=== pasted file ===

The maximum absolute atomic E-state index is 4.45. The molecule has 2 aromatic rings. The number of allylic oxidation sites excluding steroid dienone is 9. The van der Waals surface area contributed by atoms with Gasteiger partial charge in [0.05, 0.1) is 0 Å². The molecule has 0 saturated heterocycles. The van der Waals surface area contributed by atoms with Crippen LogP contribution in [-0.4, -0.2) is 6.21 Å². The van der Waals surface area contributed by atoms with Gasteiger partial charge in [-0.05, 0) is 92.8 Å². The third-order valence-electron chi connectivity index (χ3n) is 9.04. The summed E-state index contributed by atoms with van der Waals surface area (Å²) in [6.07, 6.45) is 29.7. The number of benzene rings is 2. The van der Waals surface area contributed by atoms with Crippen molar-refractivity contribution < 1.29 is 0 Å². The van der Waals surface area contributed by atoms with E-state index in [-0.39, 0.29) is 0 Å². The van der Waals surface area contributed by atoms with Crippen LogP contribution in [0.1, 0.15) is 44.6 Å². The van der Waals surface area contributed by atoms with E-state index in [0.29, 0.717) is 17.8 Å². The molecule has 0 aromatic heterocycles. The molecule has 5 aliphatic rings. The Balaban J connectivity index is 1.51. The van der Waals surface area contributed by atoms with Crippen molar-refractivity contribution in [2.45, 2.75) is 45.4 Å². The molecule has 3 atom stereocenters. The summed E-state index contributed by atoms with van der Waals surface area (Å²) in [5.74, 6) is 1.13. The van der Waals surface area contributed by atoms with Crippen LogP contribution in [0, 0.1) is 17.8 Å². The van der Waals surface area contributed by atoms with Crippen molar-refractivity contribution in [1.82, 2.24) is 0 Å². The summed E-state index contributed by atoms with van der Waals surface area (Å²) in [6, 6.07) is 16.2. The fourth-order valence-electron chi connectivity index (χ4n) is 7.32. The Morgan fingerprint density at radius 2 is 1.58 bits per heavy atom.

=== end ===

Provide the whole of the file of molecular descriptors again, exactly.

The maximum absolute atomic E-state index is 4.45. The molecule has 2 aromatic rings. The number of allylic oxidation sites excluding steroid dienone is 9. The van der Waals surface area contributed by atoms with Gasteiger partial charge in [0.05, 0.1) is 0 Å². The molecule has 0 saturated heterocycles. The van der Waals surface area contributed by atoms with Crippen LogP contribution in [-0.4, -0.2) is 6.21 Å². The van der Waals surface area contributed by atoms with Gasteiger partial charge in [-0.05, 0) is 92.8 Å². The third-order valence-electron chi connectivity index (χ3n) is 9.04. The summed E-state index contributed by atoms with van der Waals surface area (Å²) in [6.07, 6.45) is 29.7. The number of benzene rings is 2. The van der Waals surface area contributed by atoms with Crippen molar-refractivity contribution < 1.29 is 0 Å². The van der Waals surface area contributed by atoms with E-state index in [-0.39, 0.29) is 0 Å². The van der Waals surface area contributed by atoms with Crippen LogP contribution in [0.1, 0.15) is 44.6 Å². The van der Waals surface area contributed by atoms with E-state index in [0.29, 0.717) is 17.8 Å². The molecule has 0 aromatic heterocycles. The molecule has 5 aliphatic rings. The Balaban J connectivity index is 1.51. The van der Waals surface area contributed by atoms with Crippen molar-refractivity contribution in [2.45, 2.75) is 45.4 Å². The molecule has 3 atom stereocenters. The summed E-state index contributed by atoms with van der Waals surface area (Å²) in [5.74, 6) is 1.13. The van der Waals surface area contributed by atoms with Crippen LogP contribution in [0, 0.1) is 17.8 Å². The van der Waals surface area contributed by atoms with Crippen molar-refractivity contribution in [1.82, 2.24) is 0 Å². The summed E-state index contributed by atoms with van der Waals surface area (Å²) in [6, 6.07) is 16.2. The fourth-order valence-electron chi connectivity index (χ4n) is 7.32. The Morgan fingerprint density at radius 2 is 1.58 bits per heavy atom.